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Okanagan Arts

Culture and Community

Spring 2007

An Ongoing Series of Lectures and Presentations that Celebrate the Creative Okanagan

Okanagan Institute
Thursday Express
4:30pm Thursdays
at the Bohemian Cafe

Click here for schedule
and information.

Arts Council of the Central Okanagan
Arts Council of the
Central Okanagan

8-1304 Ellis Street
Kelowna BC Canada V1Y 1Z8
Email: Click Here.
Elke Lange, Executive Director

Produced in association with
Okanagan Bookworks


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Okanagan Arts, Spring 2007Okanagan Arts, Spring 2007

Looking at my photographs, on the surface they may seem quite different; the man in the barn (my uncle Lewis), the organ keys, the machinery and workers at the local machine shop, the Okanagan landscapes - all of these were discovered in my travels around the valley. The one common thread running through is that the subject matter is quite old. The barn, the organ, the machine shop equipment, and the earth and lake are all marked by time. I feel compelled to seek out the picturesque and the faded industrial marvels around me and record them with my camera.

Although the majority of my personal work is landscape, I have always felt a connection to the industrial land- scape. Years ago, my father operated an auto body shop and as a teenager I used to help out from time to time. Places like Monashee Manufacturing, where some of these photographs were made, reminded me of the grinding, hammering and welding. At Monashee they are reshaping raw pieces of metal into something new, as my dad straightened out crumpled metal to make it look new again.

I have always felt an intimate connec- tion to the landscape, a source of inspiration for me, a place that I can wind down and experience the beauty in nature. It's a place where I can contemplate my surroundings and just be in awe of them. Translating what I see and feel onto a piece of paper is no easy task. The best I can do is an interpretation of what I see and not an exact rendering, which is why I love to shoot in black and white - it leaves something up to the viewer's imagination while studying the print. I love the colours that I see in the world around me, but my passion has been to create images in black and white. When I first started my newspaper career, I shot all my assignments in black and white. On days off and holidays, I loved nothing more than to load my Nikons with Kodachrome slide film and find interesting things to make pictures of in colour. As my artistic vision matured, I started to appreciate the black and white medium more and more, while interestingly, my newspaper assignments had shifted to the use of colour and now digital images.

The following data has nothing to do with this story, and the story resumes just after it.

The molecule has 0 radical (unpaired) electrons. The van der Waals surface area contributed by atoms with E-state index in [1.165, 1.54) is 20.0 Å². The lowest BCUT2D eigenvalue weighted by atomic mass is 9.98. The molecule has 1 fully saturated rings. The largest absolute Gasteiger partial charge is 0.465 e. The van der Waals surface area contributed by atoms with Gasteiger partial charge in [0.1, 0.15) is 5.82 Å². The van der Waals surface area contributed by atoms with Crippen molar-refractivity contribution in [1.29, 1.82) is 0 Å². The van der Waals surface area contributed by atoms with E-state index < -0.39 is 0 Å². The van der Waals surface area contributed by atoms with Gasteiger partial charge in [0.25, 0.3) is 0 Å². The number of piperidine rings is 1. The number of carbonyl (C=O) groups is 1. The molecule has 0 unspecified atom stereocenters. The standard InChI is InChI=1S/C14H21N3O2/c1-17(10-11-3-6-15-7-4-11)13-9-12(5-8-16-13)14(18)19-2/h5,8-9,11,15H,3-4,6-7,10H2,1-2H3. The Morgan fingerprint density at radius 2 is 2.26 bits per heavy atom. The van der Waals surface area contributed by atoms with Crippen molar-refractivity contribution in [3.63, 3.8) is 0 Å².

I was inspired by the work of Ansel Adams, Edward Weston and Henri Cartier Bresson; particularly their use of black and white film, beautiful compositions and dramatic lighting. One of the things that I have had to learn is to "see" in black and white. I found it difficult at first to translate what I saw in colour into black and white imagery. I was so used to visualizing my pictures in colour. With time and practice, I think I have learned to see a little of what these great master photographers saw in their own world, but I'm still learning to see something new every day.

Gary Nylander, born in Victoria, BC, in 1958, began his interest in photography when he was 15 years old and started as a photographer at a weekly newspaper, the Goldstream Gazette in 1976. After a four-year stint at the Brampton Daily Times, he returned to BC in 1983 as a staff photojournalist at Kelowna's Daily Courier.

Gary has received numerous awards and special recogni- tion including the 2003 Canadian Press News Picture of the Year, and had his work displayed in the collection of the Fogg Art Museum at Harvard University. His photographs have been the subject of various one-man and group exhibits. He is currently represented by the Art Ark in Kelowna.
Okanagan Arts: Spring 2007


Gary Nylander: Black and White, Landscape and Machine

Okanagan Arts Spring 2007

Okanagan Arts Spring 2007

Okanagan Arts Spring 2007

Okanagan Arts Spring 2007

Okanagan Arts Spring 2007

Okanagan Arts Spring 2007

Okanagan Arts Spring 2007

Okanagan Arts Spring 2007

Wild Blue Yonder at Thursday Express